This distinction between a potentially laterally mobile and a fixed layer of weathered material is no doubt useful as a model assumption. It is also probably true, or close enough, for some very thick weathered mantles. And of course, the mobile:immobile distinction is self-evidently true during periods when a portion, but not all, of the regolith thickness is being transported.

Regolith in the flysch Carpathians, Czech Republic. Lighter upper layer is a landslide deposit. Lower material (the black layer is charcoal, apparently from a fire at some point) is weathered in place. It is all potentially mobile.


We are currently mired, at least here in the US, in a political and cultural milieu where truth, facts, and logic are not only ignored by many citizens and alleged leaders, but are actively resisted. (2)   This drives scientists especially crazy, as we are trained and wired to argue and act based on hard evidence and logic. Our efforts in this regard are wildly imperfect, but it is a universally agree upon ideal, and in our world, while facts can be modified and tested, they cannot be ignored or denied.

Alfonso Bedoya in the famous "no stinkin' badges" scene from the Treasure of the Sierra Madre.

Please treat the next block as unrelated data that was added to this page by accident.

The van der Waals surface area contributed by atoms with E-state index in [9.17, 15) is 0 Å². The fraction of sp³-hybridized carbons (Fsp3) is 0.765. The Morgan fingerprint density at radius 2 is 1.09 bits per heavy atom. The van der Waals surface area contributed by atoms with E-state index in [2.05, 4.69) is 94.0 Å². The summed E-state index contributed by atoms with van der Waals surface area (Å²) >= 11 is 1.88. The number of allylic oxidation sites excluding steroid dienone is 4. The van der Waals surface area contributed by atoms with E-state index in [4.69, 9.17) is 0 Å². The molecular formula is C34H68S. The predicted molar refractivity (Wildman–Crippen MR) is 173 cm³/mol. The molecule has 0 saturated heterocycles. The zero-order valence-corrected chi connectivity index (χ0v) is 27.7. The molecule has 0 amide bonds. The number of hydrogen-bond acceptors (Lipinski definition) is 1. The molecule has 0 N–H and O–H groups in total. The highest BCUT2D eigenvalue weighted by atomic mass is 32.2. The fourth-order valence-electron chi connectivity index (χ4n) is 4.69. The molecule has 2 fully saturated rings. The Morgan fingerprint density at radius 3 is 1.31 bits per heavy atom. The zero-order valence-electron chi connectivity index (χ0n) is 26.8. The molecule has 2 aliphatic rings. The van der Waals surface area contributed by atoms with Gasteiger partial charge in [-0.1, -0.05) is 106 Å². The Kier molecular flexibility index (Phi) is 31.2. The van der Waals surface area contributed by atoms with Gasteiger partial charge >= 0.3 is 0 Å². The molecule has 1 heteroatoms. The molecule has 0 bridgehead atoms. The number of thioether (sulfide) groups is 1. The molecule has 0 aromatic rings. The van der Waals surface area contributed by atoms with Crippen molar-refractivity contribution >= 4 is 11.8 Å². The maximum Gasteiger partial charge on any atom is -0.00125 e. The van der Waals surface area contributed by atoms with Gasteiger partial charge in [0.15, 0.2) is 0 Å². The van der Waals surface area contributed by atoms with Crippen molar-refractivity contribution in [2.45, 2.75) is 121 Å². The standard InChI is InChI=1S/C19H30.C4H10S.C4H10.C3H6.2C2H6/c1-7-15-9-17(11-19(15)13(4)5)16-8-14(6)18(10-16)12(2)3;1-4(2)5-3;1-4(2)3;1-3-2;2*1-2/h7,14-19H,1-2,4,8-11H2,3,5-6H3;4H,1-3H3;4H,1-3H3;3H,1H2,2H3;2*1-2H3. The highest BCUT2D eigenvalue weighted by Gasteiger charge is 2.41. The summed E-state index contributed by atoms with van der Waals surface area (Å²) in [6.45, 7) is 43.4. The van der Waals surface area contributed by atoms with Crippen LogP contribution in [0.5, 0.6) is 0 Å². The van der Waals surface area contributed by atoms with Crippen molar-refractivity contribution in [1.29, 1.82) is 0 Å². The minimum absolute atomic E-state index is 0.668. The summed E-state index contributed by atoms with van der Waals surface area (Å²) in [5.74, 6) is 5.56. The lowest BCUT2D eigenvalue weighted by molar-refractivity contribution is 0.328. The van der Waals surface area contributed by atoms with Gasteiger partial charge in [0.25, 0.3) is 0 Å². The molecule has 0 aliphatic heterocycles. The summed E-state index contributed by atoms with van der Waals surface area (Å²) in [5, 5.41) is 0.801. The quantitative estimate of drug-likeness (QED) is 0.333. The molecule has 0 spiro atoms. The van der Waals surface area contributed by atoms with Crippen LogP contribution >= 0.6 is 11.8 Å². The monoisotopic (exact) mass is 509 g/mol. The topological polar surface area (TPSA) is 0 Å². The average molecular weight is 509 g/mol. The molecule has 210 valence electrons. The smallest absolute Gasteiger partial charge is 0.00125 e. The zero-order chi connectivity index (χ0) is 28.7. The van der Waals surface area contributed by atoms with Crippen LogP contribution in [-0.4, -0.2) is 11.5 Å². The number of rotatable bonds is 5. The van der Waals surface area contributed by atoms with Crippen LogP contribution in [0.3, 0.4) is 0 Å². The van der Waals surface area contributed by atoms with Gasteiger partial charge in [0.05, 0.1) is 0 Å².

For years there has been a great deal of (justified) hand-wringing over how scientists can and should communicate with the general public--how to translate complex and specialized concepts into understandable terms, without oversimplifying or trivializing them. These concerns have accelerated lately with respect to the deliberate obfuscation and politicization of issues such as climate change, sea-level rise, and environmental protection.


Overwhelming evidence exists that single stable equilbria, or other balance-of-nature notions are not a normative state for Earth surface systems (ESS), and not more common or significant than nonequilbrium. Despite this evidence, management, policy, and even scientific models and theories are often grounded in notions of a single stable, normative state. Why? I suggest six interrelated explanations.

1. Steady-state is a useful simplifying assumption